How would you feel if you could get free money in your bank account?
Race conditions are usually found in binaries, and are rarely something that a pentester thinks whenever they are performing an assessment. The usual bugs that one finds are more like XSSs, SQLis, business flow bypasses, etc.
This story however happened during a three week assessment of the home banking application of an important bank, which of course shall remain nameless, lest they come from my head.
Home bankings are always crucial applications, and any critical findings means that the application owner and their developers are in a lot of trouble, which usually means that these applications are heavily tested and mature.
This means that after three weeks of pentesting, I was pretty much out of ideas. So, I had to scrape the bottom of the barrel for findings, and suddenly I found gold.
For obvious reasons, I’m going to show this in an application I created myself, to illustrate the vulnerability:
The transfer process on a big bank is usually very complex, however this application emulates the steps which have to be followed during a transfer:
- Check if the parameters received are valid.
This includes checking if the parameters are present, that they are of the expected type; in this case the “from” and the “to” should be integers and the amount should be a float. And finally, check if the amount is greater than 0. This is very important, otherwise we could transfer a negative amount, and “create” infinite money.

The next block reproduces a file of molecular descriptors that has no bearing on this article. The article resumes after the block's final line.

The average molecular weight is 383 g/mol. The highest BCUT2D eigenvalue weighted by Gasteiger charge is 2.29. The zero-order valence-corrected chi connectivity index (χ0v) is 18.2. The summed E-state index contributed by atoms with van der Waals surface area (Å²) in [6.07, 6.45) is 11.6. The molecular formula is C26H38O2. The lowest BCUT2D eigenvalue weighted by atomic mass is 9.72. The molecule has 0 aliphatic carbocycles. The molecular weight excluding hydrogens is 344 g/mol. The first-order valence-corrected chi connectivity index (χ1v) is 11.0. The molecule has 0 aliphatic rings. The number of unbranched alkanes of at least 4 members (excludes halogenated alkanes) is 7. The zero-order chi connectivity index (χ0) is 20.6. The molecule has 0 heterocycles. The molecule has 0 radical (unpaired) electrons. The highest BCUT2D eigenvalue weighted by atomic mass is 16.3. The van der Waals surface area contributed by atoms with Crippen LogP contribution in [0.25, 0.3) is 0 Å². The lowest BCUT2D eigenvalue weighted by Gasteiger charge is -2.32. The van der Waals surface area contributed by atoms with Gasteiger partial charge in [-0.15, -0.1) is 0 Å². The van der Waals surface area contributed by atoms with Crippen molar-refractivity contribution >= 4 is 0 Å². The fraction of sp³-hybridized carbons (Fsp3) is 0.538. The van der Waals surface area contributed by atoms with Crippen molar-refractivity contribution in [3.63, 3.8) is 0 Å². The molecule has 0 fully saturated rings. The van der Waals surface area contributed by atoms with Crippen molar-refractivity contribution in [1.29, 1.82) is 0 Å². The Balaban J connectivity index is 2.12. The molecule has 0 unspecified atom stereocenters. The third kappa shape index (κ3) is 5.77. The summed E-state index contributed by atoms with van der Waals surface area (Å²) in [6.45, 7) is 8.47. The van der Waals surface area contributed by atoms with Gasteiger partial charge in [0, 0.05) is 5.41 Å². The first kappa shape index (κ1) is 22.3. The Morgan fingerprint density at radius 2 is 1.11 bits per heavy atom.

2. Check if the “from” account exists and get its balance
This queries the database for the account, and returns its balance or null on error:
3. Check if the account has sufficient money for the transfer. Here is where the vulnerability lies. This is called a TOCTOU (Time Of Check to Time Of Use), in which the balance check operation and the transfer operation are not performed atomically (ie. in one single operation).
The sleep is to simulate the delay between the balance check and the transfer, otherwise it is difficult to trigger the vulnerability locally.
So, how do we exploit this?
For simplicity, we are going to use Burp’s intruder.
First, we capture a normal transfer request:
Then we send it to Intruder and we add a bogus header, so we can control the number of requests that we are going to send:
Then we configure the number of threads and the number of requests:
And finally, we send the requests:
And, once we go back to see the accounts balance:
Here’s a video of the full attack in action:
So, what happened here?
The main problem with this code, is that the operation “check balance” and the operation “transfer” are not performed atomically, which means that they are not performed as one single operation.
Usually this is not a problem, however if we send multiple threads, the following can happen:
Thread 1: Has the source account enough balance? Yes. Proceed to the next step.
Thread 2: Has the source account enough balance? Yes. Proceed to the next step.
Thread 3: Has the source account enough balance? Yes. Proceed to the next step.
Thread 1: Transfer: Add 1000 to the target account and subtract 1000 from the source account.
Thread 2: Transfer: Add 1000 to the target account and subtract 1000 from the source account.
Thread 3: Transfer: Add 1000 to the target account and subtract 1000 from the source account.
This leads to the target account being added 3000 and the source account being subtracted 3000.
Final notes: This type of vulnerability is usually not tested in applications, because it’s mostly associated with binary vulnerabilities. However, we always have to analyze and learn about the business processes, to see if a race condition could provide leverage for an attacker.